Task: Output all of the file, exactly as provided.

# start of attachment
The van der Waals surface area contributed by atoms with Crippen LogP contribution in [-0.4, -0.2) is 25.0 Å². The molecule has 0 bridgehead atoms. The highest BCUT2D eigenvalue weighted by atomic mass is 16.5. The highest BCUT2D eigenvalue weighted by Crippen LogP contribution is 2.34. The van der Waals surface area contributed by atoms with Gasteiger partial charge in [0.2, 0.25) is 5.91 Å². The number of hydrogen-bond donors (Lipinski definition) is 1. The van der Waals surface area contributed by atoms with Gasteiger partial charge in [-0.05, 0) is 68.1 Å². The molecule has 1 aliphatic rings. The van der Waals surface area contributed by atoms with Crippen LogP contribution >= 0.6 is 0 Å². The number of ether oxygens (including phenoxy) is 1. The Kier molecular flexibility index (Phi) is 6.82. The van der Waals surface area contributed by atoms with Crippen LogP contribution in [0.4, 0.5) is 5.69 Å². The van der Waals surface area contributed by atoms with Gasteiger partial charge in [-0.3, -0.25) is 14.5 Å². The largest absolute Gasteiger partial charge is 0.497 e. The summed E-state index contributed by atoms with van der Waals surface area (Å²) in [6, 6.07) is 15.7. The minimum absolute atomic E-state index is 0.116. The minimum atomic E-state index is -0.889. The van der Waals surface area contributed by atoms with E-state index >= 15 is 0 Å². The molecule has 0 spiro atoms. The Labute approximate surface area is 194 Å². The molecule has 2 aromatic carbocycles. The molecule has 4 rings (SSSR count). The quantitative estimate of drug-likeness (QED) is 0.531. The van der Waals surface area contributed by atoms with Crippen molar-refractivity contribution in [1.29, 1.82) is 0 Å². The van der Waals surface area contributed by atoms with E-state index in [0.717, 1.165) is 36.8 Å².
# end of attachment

The van der Waals surface area contributed by atoms with Crippen LogP contribution in [-0.4, -0.2) is 25.0 Å². The molecule has 0 bridgehead atoms. The highest BCUT2D eigenvalue weighted by atomic mass is 16.5. The highest BCUT2D eigenvalue weighted by Crippen LogP contribution is 2.34. The van der Waals surface area contributed by atoms with Gasteiger partial charge in [0.2, 0.25) is 5.91 Å². The number of hydrogen-bond donors (Lipinski definition) is 1. The van der Waals surface area contributed by atoms with Gasteiger partial charge in [-0.05, 0) is 68.1 Å². The molecule has 1 aliphatic rings. The van der Waals surface area contributed by atoms with Crippen LogP contribution >= 0.6 is 0 Å². The number of ether oxygens (including phenoxy) is 1. The Kier molecular flexibility index (Phi) is 6.82. The van der Waals surface area contributed by atoms with Crippen LogP contribution in [0.4, 0.5) is 5.69 Å². The van der Waals surface area contributed by atoms with Gasteiger partial charge in [-0.3, -0.25) is 14.5 Å². The largest absolute Gasteiger partial charge is 0.497 e. The summed E-state index contributed by atoms with van der Waals surface area (Å²) in [6, 6.07) is 15.7. The minimum absolute atomic E-state index is 0.116. The minimum atomic E-state index is -0.889. The van der Waals surface area contributed by atoms with E-state index >= 15 is 0 Å². The molecule has 0 spiro atoms. The Labute approximate surface area is 194 Å². The molecule has 2 aromatic carbocycles. The molecule has 4 rings (SSSR count). The quantitative estimate of drug-likeness (QED) is 0.531. The van der Waals surface area contributed by atoms with Crippen molar-refractivity contribution in [1.29, 1.82) is 0 Å². The van der Waals surface area contributed by atoms with E-state index in [0.717, 1.165) is 36.8 Å².